Saturday, April 30, 2016

Banh Min Sloppy Joes

Click to enlarge

I fell in love with magazines while growing up in the Eisenhower era. My dad had returned from duty in Berlin and made the transition from Army officer to ad guy. He was an account guy with Batten, Barton, Durstine & Osborn in Minneapolis, creating advertising for companies like Hormel and Wonder Bread.

One of the perks of being in the advertising business in the 1950's was that all of the media gave you free stuff. Magazines were an enormous ad medium back fact, they still are. So the Gruggen household got magazines by the frigging truckload. Life, Look, The New Yorker, The Saturday Evening Post, National Geographic, Time, Newsweek, etc.

Click to enlarge

I just loved reading all of those magazines back then and I'd like to think that my love of reading and writing was created by the immense amount of time I spent with those publications. Well, fast forward about 5 decades or so, I find I am still addicted to magazines. Thanks to my iPad Pro (the big one) and an extraordinary app called Texture, my magazines still get delivered to the Gruggen household by the frigging truckload. But they come in the form of bytes rather than the printed page.

Click to enlarge

Texture is essentially Netflix for magazines. I pay $14.99 per month and get access to more than 170 magazines. And they are all of the AAA titles. In fact, you have to pick and choose, because there is just no way to get through all of them. What I find especially interesting is that there are more than a dozen food magazines. I found today's recipe in a Canadian food magazine called Ricardo. Now I have no idea why a Canadian food magazine would be called Ricardo, so I just roll with it.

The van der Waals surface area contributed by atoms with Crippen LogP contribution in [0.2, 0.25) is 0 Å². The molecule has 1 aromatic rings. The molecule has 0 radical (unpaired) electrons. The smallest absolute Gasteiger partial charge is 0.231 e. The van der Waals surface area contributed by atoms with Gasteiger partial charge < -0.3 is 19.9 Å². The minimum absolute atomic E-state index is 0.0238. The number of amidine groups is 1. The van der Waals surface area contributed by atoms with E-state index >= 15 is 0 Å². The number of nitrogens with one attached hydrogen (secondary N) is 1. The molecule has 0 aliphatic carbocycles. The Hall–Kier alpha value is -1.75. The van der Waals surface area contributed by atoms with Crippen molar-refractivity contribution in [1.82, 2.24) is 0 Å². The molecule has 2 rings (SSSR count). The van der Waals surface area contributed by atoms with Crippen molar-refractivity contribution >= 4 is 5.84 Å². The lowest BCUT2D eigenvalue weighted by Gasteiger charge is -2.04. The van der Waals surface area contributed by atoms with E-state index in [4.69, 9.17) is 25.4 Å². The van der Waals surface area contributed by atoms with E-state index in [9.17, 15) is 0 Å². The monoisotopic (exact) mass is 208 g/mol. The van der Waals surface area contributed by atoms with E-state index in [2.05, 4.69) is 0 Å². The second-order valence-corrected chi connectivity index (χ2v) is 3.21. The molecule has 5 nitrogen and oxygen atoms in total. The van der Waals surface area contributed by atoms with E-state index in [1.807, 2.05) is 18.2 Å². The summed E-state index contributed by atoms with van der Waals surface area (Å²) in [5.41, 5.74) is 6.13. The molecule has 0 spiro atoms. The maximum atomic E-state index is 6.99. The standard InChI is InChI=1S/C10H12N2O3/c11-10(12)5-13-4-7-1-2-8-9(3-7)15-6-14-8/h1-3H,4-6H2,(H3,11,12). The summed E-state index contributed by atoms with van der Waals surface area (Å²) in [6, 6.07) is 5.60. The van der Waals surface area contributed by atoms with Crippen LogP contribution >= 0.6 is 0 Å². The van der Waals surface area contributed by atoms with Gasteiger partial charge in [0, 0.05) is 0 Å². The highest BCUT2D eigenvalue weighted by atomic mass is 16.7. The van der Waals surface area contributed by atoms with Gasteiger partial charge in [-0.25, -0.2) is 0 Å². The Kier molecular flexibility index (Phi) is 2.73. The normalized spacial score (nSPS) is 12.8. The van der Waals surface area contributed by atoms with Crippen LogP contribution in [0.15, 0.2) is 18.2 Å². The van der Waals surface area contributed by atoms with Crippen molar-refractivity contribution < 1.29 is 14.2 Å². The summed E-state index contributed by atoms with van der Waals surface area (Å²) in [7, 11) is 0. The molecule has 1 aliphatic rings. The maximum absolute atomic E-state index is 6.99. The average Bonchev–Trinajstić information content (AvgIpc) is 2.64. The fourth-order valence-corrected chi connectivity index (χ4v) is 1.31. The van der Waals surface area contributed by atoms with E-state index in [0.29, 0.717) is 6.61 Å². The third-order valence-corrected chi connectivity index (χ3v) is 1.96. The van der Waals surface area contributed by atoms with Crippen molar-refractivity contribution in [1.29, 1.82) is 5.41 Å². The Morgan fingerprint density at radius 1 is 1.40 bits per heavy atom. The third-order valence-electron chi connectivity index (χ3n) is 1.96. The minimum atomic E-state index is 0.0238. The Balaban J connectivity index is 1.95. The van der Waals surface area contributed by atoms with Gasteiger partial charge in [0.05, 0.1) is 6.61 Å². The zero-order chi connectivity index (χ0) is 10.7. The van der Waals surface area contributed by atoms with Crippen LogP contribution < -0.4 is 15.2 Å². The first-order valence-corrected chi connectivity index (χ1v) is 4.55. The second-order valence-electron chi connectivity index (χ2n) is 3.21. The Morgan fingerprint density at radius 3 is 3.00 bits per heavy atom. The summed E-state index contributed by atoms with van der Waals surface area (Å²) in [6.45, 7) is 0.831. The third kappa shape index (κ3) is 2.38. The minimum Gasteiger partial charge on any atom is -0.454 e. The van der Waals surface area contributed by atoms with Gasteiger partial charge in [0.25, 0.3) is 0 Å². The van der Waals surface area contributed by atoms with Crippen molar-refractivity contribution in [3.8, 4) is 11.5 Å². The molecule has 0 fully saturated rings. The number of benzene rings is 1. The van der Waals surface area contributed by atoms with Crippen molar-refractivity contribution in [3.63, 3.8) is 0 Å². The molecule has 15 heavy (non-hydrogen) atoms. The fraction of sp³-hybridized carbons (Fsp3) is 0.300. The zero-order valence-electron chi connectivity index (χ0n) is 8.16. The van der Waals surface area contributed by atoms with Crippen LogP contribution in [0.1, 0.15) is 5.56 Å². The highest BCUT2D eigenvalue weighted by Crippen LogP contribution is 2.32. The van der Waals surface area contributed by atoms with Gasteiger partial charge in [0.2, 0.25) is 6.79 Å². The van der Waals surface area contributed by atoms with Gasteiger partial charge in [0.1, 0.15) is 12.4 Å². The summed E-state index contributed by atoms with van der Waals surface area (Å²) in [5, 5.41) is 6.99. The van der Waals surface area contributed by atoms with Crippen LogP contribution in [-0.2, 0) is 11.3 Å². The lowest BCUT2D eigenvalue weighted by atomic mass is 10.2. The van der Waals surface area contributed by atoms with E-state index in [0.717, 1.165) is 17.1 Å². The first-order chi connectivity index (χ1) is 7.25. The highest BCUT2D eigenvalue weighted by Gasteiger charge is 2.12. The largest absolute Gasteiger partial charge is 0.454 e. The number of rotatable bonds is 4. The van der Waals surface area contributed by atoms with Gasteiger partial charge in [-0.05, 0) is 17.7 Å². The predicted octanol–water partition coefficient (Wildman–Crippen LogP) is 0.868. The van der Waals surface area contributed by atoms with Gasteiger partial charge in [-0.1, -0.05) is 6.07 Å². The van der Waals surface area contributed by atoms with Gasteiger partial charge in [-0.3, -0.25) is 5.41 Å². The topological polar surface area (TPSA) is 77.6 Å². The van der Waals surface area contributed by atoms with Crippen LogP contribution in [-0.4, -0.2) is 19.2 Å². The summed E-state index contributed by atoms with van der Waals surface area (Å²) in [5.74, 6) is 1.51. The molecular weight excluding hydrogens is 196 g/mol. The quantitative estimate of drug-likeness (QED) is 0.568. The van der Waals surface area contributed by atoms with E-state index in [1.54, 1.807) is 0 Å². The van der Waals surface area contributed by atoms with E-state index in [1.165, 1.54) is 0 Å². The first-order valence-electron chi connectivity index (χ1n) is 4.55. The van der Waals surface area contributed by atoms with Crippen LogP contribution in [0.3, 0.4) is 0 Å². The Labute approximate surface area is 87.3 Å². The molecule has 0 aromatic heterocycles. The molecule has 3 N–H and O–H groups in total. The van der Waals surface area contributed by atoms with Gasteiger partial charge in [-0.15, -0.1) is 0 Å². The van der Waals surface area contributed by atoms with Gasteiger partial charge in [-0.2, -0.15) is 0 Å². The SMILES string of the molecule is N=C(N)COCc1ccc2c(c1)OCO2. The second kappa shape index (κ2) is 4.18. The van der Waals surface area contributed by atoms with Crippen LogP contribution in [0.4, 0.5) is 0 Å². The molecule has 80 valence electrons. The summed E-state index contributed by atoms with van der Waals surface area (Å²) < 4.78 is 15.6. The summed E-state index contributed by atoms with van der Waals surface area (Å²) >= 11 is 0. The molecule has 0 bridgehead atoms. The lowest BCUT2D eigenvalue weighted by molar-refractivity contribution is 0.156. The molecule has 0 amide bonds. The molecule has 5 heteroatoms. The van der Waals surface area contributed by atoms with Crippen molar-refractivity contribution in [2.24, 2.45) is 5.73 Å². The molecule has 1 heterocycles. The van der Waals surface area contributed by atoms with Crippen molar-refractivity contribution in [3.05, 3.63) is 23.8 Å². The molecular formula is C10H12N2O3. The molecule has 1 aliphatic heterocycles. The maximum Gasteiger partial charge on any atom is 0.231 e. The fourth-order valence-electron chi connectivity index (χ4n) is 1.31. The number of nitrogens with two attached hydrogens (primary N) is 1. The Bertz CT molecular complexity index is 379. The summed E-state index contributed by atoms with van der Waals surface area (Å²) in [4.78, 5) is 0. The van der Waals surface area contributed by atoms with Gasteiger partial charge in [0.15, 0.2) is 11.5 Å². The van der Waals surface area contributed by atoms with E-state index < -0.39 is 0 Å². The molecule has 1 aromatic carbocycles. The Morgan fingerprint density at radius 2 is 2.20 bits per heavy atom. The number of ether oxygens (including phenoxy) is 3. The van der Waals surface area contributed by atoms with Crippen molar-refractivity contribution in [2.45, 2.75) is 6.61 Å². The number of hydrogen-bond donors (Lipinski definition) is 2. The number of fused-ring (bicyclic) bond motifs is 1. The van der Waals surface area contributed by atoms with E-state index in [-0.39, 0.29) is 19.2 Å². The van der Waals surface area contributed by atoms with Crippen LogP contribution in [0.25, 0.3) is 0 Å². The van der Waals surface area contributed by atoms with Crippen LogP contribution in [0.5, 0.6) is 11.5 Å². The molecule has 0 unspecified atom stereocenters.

Banh Min is a term used for Vietnamese sandwiches. It is thought that the French occupation of Vietnam had a lot to do with the creation of Banh Min, as a French baguette is usually considered the foundation of the sandwich. They are made with all different kinds of meats and vegetables. Ricardo's recipe is a very delicious Vietnamese take on the sloppy joe. This recipe serves six.


For the Salad
2 cups thin sliced red cabbage
2 cups bean sprouts
1 carrot, thinly julienned
1/4 cup chopped cilantro
3 tablespoons rice vinegar
2 tablespoons toasted sesame oil
1 tablespoon maple syrup

For the Sandwich
2 teaspoons cornstarch
2 tablespoons soy sauce
1 tablespoon hoisin sauce
1 teaspoon sambal oelek
1 clove chopped garlic
1 pound lean ground pork
1 tablespoon toasted sesame oil
6 hot dog buns
Salt and pepper


  1. In a large bowl, combine all salad ingredients. Season with salt and pepper. Set aside.
  2. In another bowl, dissolve cornstarch into the broth. Add the soy sauce, hoisin sauce, sambal oelek and garlic. Set aside.
  3. In a large non-stick skillet over high heat, brown the meat in sesame oil, breaking it up as it cooks. Season with pepper.
  4. Add the broth mixture to the pan. Bring to a boil and then simmer for 2 minutes until sauce thickens.
  5. Spoon the meat into the buns. Top with the salad (drained if needed). Serve with leftover salad on the side.

Wine pairing: New Zealand Sauvignon Blanc

No comments:

Post a Comment